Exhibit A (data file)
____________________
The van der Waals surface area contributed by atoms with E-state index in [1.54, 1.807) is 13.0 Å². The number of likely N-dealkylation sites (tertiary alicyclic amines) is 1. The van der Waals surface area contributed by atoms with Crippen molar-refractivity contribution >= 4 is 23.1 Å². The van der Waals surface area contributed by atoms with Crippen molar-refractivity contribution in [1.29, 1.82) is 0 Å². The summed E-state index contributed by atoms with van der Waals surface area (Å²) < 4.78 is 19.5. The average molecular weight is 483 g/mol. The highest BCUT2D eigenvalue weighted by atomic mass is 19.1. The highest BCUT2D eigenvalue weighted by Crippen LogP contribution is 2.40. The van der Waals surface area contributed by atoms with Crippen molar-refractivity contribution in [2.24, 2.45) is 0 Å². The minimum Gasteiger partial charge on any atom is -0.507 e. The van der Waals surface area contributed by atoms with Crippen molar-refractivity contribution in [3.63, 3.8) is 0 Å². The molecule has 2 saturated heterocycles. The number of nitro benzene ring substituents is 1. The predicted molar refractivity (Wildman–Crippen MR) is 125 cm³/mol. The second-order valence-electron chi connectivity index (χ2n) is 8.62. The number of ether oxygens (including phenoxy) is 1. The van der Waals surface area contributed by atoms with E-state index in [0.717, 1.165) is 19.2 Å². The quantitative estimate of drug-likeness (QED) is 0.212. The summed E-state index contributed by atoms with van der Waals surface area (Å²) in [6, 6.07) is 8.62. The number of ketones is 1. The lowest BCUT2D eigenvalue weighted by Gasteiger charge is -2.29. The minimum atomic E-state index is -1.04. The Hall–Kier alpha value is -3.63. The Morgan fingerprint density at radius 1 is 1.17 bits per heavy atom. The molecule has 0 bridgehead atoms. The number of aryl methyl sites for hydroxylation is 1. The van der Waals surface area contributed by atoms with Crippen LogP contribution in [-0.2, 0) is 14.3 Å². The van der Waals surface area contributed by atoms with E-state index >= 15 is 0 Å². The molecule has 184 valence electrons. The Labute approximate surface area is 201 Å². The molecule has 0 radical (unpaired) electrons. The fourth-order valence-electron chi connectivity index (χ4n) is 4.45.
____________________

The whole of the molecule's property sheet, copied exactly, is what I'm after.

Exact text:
The van der Waals surface area contributed by atoms with E-state index in [1.54, 1.807) is 13.0 Å². The number of likely N-dealkylation sites (tertiary alicyclic amines) is 1. The van der Waals surface area contributed by atoms with Crippen molar-refractivity contribution >= 4 is 23.1 Å². The van der Waals surface area contributed by atoms with Crippen molar-refractivity contribution in [1.29, 1.82) is 0 Å². The summed E-state index contributed by atoms with van der Waals surface area (Å²) < 4.78 is 19.5. The average molecular weight is 483 g/mol. The highest BCUT2D eigenvalue weighted by atomic mass is 19.1. The highest BCUT2D eigenvalue weighted by Crippen LogP contribution is 2.40. The van der Waals surface area contributed by atoms with Crippen molar-refractivity contribution in [2.24, 2.45) is 0 Å². The minimum Gasteiger partial charge on any atom is -0.507 e. The van der Waals surface area contributed by atoms with Crippen molar-refractivity contribution in [3.63, 3.8) is 0 Å². The molecule has 2 saturated heterocycles. The number of nitro benzene ring substituents is 1. The predicted molar refractivity (Wildman–Crippen MR) is 125 cm³/mol. The second-order valence-electron chi connectivity index (χ2n) is 8.62. The number of ether oxygens (including phenoxy) is 1. The van der Waals surface area contributed by atoms with E-state index in [0.717, 1.165) is 19.2 Å². The quantitative estimate of drug-likeness (QED) is 0.212. The summed E-state index contributed by atoms with van der Waals surface area (Å²) in [6, 6.07) is 8.62. The number of ketones is 1. The lowest BCUT2D eigenvalue weighted by Gasteiger charge is -2.29. The minimum atomic E-state index is -1.04. The Hall–Kier alpha value is -3.63. The Morgan fingerprint density at radius 1 is 1.17 bits per heavy atom. The molecule has 0 bridgehead atoms. The number of aryl methyl sites for hydroxylation is 1. The van der Waals surface area contributed by atoms with Crippen LogP contribution in [-0.2, 0) is 14.3 Å². The van der Waals surface area contributed by atoms with E-state index >= 15 is 0 Å². The molecule has 184 valence electrons. The Labute approximate surface area is 201 Å². The molecule has 0 radical (unpaired) electrons. The fourth-order valence-electron chi connectivity index (χ4n) is 4.45.